Heater Core Problems
The part of your car's heater that actually is responsible for producing the heat that you're going to enjoy on a cold day is called the heater core. The coolant that leaves your engine travels through a hose into the heater core. When you're not using the heat, it continues through the heater core, through another hose and back to your radiator. If you do need to use the heat, then a fan will blow the hot air from the heater core into the cabin of your vehicle. Overall, that's a fairly simple design.
If you have a problem with your heater core there are a few signs that you could be on the lookout for to let you know that this is the reason why the heat is not working in your vehicle.
Sweet Smell: Coolant has a very distinct and sweet odour. If the heater core in your vehicle isn't working properly, and there is a leak in the system, when you attempt to turn on the heat the fan might just blow that smell into the cabin of your vehicle. It's also possible you would notice the coolant itself leaking into your vehicle.
Visible Coolant: Aside from the smell of the coolant coming from your heater core, you may notice it leaking in a couple of different ways. It's possible it will run down the inside of your cabin either from the vents, or from behind your dashboard possibly down by your feet along the walls inside your vehicle. You may also notice it when you turn on the defroster and a misty spray blows up over your windshield. It will leave a sticky, fog-like coating on your windshield that's hard to wipe off. That's coolant that's become aerosolized because there's a leak inside the heater core.
Overheating Engine: Obviously if you have a coolant leak, it's not going to be able to keep your engine at the temperature it needs to be. If you don't have heat in the cabin of your vehicle but your engine is overheating, then there's no doubt about it you have a coolant leak somewhere.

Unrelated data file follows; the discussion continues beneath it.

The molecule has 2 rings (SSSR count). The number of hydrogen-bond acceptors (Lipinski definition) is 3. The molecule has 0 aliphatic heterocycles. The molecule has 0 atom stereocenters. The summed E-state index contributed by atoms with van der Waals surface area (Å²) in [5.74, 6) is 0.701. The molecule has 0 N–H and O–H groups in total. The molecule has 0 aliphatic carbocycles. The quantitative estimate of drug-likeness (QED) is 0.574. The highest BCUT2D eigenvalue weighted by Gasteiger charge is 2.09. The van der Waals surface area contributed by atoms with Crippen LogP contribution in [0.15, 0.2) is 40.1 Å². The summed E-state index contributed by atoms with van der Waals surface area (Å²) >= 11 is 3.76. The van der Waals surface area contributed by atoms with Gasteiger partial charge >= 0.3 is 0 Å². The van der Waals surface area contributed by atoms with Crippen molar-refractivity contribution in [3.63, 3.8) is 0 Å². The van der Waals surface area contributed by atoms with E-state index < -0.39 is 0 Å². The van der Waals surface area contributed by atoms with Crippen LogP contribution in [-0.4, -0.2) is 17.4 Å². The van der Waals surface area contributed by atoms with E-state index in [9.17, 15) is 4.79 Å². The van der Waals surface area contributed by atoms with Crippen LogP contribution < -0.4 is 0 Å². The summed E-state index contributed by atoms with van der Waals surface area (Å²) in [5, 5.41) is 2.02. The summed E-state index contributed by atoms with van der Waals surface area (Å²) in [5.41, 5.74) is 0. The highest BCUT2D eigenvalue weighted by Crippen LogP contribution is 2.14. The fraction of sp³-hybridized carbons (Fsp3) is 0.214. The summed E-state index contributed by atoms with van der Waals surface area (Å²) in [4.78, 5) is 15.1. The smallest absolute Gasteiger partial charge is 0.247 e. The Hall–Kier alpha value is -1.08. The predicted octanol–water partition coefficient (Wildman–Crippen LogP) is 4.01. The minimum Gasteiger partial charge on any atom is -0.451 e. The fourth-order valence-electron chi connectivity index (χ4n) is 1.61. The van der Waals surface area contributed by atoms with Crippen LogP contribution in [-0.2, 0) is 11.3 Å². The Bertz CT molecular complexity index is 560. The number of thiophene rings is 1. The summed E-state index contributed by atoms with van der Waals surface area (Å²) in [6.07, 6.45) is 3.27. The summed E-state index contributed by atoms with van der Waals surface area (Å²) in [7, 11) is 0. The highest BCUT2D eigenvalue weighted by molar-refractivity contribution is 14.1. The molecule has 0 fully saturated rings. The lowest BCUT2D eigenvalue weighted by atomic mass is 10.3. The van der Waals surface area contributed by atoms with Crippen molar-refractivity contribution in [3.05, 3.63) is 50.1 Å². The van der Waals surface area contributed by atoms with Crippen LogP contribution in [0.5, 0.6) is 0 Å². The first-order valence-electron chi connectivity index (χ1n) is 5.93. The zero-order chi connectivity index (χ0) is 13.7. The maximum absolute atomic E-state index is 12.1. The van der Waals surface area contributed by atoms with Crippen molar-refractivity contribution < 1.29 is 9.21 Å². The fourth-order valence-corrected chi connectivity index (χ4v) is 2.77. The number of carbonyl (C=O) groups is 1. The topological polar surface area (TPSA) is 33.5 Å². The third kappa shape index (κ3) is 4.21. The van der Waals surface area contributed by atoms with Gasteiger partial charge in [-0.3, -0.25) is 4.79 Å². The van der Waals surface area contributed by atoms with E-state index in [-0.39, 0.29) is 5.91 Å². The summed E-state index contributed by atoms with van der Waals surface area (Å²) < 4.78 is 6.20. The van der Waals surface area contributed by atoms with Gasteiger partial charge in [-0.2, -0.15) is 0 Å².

As we said earlier, low coolant levels are a potential cause for your heater not working, so this leak could be in the heater core itself, or it could be somewhere else in the system. Whatever the case, an overheating engine can cause some severe damage and end up costing you thousands of dollars in repairs so you're going to want to get this one fixed up as soon as possible.
The Bottom Line
As we've seen there are a number of reasons why the heat may not be working properly in your vehicle. Getting it fixed definitely depends on properly diagnosing the problem, so you know where to go to address the issue. Of course, you don't want to spend hundreds of dollars on a new thermostat or a replacement heater core but engaging in some routine maintenance can help prevent a lot of these problems.
Make sure you keep your coolant levels topped up and flush the system anytime you notice that the coolant has become contaminated in any way. This will prevent heater problems in the future, and also prevent any serious damage to your engine from overheating which can occur as well. Remember it's always better to pay a couple hundred dollars for a small repair if it helps you prevent spending a few thousand dollars for a major engine repair further down the road.